Disillusionment of 11am

A Solo Exhibition of Goen Choi

MAY 10 - JUNE 16, 2019

Opening reception on May 10, Fri, 6-9pm

1/7

“The houses are haunted.” 

Wallace Stevens’ diagnosis of American life could apply to Korean households if “houses” is replaced by “apartments.” Stevens’ houses are haunted by white nightgowns; the apartments by white air conditioners. These are tall, free-standing air conditioners placed in every living room corner. The apartments are haunted by the same furniture, same arrangements, same rooms, plagued with the same desires that came with the proliferation of apartments filling cities and towns. The Republic of Korea is often referred to as the “Republic of Apartments.” Their desires are as standardized as the apartments; their lives grow with bigger and newer ones. They are not dreaming of “baboons and periwinkles” for sure. 


Goen Choi's interest in interior space is prevalent from earlier works. For Bulbs(2012), she took all the bulbs that were embedded on the ceiling in a building’s lobby and arranged them in same exact location, only on the floor. It may seem to be a Minimalistic approach but in essence is more of a recognition and reaction to where things are, how they are, what they are. It is a reaction, indeed, rather than an action, may even look like a child’s prank, and is undoubtedly subversive. The light is gone now; the elements of the ceiling are now sitting on the floor. Heaven and earth are slightly overturned. 


Choi cut her first refrigerator in 2015. She cut it in half and placed cut side down on the floor as if it were a big coffee table. Snow White, a fridge cut in half, undoubtedly reminiscent of Splitting(“a house cut in half”) by Gordon Matta-Clark. Ever since this act, she continues to “manipulate” old, trashed household electronics and furniture, finding refrigerators, air conditioners, generic bookcases, desks, etc from junkyards. She cuts them, pulls them apart and arranges the parts in a minimalist fashion. Or reassemble them into what it used to be using different materials and structures. Not unlike what Matta-Clark was doing to buildings, her daily labor has been “undoing, unbuilding, destructing, defunctionalizing, restructuring, reorganizing, retranslating, redefining and rethinking” these mass-produced, domestic objects.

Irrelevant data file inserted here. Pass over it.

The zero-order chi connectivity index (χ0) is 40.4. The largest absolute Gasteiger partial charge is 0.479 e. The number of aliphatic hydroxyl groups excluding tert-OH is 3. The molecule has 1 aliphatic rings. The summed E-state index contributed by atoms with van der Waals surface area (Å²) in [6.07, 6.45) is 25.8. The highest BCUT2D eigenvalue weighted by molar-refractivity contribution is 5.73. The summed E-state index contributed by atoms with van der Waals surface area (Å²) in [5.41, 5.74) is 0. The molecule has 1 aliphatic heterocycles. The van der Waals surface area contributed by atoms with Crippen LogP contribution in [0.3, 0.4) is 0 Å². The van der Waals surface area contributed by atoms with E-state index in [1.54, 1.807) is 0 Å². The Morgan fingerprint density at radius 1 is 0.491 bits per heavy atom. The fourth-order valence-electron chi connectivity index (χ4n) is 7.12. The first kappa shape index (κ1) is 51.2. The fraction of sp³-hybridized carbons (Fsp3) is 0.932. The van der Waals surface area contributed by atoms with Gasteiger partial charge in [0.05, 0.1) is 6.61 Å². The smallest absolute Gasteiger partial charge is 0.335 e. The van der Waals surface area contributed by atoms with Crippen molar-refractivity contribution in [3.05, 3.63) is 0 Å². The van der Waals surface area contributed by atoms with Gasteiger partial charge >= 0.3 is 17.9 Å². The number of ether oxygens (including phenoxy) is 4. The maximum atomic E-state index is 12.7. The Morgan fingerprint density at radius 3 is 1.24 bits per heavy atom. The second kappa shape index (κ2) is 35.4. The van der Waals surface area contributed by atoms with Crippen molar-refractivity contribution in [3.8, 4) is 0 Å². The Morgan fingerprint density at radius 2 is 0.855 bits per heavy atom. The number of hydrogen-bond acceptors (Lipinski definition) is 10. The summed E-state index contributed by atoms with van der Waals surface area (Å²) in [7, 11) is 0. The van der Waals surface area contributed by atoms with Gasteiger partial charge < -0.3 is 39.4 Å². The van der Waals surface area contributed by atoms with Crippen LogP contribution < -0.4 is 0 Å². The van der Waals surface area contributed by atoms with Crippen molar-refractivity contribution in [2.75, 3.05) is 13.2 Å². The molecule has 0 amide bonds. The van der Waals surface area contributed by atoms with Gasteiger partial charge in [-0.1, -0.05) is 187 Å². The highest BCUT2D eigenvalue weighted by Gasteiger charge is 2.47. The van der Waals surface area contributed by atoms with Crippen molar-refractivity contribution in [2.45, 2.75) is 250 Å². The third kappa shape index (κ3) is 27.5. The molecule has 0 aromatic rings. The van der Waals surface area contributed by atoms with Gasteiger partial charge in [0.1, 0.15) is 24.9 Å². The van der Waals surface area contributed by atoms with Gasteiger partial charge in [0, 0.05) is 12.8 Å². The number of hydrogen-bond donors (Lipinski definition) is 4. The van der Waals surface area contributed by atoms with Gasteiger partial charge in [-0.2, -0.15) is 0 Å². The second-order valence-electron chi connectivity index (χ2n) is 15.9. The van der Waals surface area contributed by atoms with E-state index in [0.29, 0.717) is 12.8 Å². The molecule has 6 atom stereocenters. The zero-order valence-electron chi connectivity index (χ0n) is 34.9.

In White Home Walls, panels from tall, standing air conditioners are arranged in a way that might remind us of John McCracken’s “Beam” works. His work leans against the wall; hers not. These thin panels are precariously standing in a right angle to the floor as if they were some kind of shields or ghosts. Tall, standing air conditioners are ubiquitous in Korean homes (they might, indeed, scare you at night), being updated to new versions every few years like iPhones. They are all “whites” like in color charts. Manufactured from 1995-2010; a time when these whites were trendy and desired, are now turned “off-white”, much like the desire for them is abandoned for newer, shinier products.  

 

Standing Figure looks like a little building rather than a human body. She took the parts of ac’s and fridges and assembled them into an approximate form of a standing air conditioner which is normally around 5.8-6.4ft. Home electronics are in human scale like furniture, naturally. She took these electronics apart and put them back together like a child would do with toys. Playing is bodily work. Her body is the starting point of all she does. She scouts old electronics going from a junkyard to another, does all the cutting and assembling herself. She often says that she is motivated by this physical feeling of being “overwhelmed.” One morning, after her husband went to work, she was sitting in the kitchen in their new apartment they got when they were married when she had this sudden urge “to turn that vertical thing(a fridge) into horizontal.”

 

In Korean, a wife is “아내 a-nae” which means an “indoor person.” Traditionally, a husband is expected to provide an apartment for his wife to fill with furniture, electronics and all the rest. This is somewhat of a standard arrangement before marriage. And it is women who do the housework using these appliances. It is not surprising to see at the center of Korean women’s desires, new refrigerators, new air conditioners along with new big apartments. You are living in a house of desire, especially built by other people, you might realize at one point you don’t even know what you really desire other than cutting a fridge in half.